There’s a lot of discussion around big data and security – but often the discussion goes to the possibilities rather than actual practices. Big data and security can mean a few different things. The first is leveraging big data information management to support the security data analyst role. The second is securing big data stores, and the third is taking in existing big data to enrich security information. What is often left out of the conversation is the recognition that security data has been growing, the analytic needs of that data has been growing – and so the security data flowing into SIEM systems is, in itself big data today. In fact, Gartner estimates that the amount of security information managed by organizations is doubling through 2016.
McAfee, with our “built for big security data” security information and event management system, is solving the performance, analytic and management challenges for SIEM – but we still see users with competitive SIEMs struggling. To put some numbers around this issue, McAfee released a study this week investigating the ways in which organizations struggle to make use of big data for security purposes. “Needle in a Datastack: The Rise of Big Security Data” had some expected and some interesting findings – including a widespread misplaced confidence in the ability to effectively leverage security data and suboptimal data management practices. To put some color around the data volumes here, while a terabyte may not seem very large in the scheme of big data – when you look at the extreme pressure a SIEM application puts on information management systems and combine that with the need for more context and long-term data retention to detect advanced threats, that’s a lot of data to analyze in real time.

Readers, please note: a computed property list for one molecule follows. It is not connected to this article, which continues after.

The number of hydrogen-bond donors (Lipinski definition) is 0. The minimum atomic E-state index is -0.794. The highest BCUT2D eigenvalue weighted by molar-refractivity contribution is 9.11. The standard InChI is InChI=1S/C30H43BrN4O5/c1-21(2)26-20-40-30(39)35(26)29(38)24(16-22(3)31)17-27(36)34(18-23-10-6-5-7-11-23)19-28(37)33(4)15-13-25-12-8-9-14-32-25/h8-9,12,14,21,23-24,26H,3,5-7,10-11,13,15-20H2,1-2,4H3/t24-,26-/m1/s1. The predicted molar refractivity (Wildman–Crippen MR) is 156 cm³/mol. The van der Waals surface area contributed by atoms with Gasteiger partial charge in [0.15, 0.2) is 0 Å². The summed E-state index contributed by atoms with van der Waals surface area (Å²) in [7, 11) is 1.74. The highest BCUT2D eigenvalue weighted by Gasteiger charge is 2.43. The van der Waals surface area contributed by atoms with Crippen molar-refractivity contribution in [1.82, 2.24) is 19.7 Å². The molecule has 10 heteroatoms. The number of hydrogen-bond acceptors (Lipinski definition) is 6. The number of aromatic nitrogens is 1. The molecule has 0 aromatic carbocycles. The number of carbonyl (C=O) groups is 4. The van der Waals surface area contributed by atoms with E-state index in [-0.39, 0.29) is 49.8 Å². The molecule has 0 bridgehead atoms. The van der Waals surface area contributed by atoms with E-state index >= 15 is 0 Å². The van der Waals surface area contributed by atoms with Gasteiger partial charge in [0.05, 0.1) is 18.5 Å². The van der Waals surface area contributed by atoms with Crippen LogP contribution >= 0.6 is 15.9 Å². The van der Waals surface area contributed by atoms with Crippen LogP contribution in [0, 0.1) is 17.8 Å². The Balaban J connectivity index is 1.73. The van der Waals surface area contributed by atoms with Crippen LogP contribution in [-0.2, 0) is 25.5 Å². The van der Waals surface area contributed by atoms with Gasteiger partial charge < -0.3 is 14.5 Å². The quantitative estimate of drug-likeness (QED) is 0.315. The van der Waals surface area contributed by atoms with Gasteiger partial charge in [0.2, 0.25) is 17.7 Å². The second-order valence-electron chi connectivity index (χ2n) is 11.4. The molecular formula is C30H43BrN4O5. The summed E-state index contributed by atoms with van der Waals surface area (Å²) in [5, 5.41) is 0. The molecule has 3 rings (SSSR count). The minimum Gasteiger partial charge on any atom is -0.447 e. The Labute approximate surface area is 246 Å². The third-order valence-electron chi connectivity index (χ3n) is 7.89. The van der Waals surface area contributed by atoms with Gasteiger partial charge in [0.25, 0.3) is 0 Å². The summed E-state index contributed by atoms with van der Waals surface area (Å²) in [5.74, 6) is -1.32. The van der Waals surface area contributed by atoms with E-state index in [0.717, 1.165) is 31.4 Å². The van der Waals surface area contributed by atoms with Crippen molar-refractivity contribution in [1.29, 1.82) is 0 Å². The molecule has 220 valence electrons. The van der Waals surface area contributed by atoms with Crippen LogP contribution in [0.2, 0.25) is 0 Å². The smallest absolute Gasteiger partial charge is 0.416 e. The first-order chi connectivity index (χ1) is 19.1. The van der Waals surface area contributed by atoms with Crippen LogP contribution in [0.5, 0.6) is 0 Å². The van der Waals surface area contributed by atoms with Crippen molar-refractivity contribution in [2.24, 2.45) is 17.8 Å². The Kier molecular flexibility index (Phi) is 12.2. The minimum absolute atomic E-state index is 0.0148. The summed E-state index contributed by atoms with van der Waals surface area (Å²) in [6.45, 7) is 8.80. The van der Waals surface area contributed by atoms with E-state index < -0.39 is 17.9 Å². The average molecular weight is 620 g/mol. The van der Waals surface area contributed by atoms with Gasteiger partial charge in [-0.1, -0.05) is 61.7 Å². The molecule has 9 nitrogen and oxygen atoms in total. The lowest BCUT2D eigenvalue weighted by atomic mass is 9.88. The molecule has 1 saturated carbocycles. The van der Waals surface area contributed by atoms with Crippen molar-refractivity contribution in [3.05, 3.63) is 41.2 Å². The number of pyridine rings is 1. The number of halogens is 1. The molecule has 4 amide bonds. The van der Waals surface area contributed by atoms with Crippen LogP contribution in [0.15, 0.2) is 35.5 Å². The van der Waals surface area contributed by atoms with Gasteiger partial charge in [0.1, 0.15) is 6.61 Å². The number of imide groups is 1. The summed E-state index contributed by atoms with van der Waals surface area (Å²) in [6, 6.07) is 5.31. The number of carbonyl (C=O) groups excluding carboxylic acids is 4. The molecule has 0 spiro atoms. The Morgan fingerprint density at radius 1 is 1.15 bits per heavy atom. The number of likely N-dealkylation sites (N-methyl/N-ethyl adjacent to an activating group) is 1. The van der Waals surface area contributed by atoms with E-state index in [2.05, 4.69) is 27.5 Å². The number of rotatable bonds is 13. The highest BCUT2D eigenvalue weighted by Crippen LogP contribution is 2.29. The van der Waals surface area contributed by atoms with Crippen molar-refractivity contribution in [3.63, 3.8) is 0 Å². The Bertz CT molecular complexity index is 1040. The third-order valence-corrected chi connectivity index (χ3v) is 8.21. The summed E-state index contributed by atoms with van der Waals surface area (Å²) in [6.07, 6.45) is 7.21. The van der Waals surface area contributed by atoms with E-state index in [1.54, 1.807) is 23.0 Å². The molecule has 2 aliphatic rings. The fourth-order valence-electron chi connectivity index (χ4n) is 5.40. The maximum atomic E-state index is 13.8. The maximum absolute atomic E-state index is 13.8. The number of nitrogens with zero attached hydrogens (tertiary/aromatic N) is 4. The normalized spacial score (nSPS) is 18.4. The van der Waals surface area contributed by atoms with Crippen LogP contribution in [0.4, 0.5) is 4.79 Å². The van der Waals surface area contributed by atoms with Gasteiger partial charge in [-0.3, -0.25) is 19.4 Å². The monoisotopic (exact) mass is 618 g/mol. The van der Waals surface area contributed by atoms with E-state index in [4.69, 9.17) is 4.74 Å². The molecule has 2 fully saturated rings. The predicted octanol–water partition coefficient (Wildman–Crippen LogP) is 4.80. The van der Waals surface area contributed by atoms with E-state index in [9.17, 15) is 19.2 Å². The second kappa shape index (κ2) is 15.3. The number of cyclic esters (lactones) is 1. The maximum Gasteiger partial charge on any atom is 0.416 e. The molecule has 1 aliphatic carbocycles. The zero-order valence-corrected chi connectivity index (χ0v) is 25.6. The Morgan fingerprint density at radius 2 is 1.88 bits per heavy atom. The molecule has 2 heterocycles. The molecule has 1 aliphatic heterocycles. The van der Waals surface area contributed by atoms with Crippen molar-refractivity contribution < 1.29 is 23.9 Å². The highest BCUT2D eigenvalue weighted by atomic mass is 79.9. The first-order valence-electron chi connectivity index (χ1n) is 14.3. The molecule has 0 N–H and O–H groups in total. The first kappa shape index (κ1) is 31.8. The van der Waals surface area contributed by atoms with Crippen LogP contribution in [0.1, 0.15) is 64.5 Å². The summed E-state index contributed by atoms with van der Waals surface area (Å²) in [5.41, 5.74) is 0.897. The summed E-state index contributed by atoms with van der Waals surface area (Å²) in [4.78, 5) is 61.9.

The infographic below shows more of the key takeaways, but if you’re interested at some of the study findings, you can also download the full report here.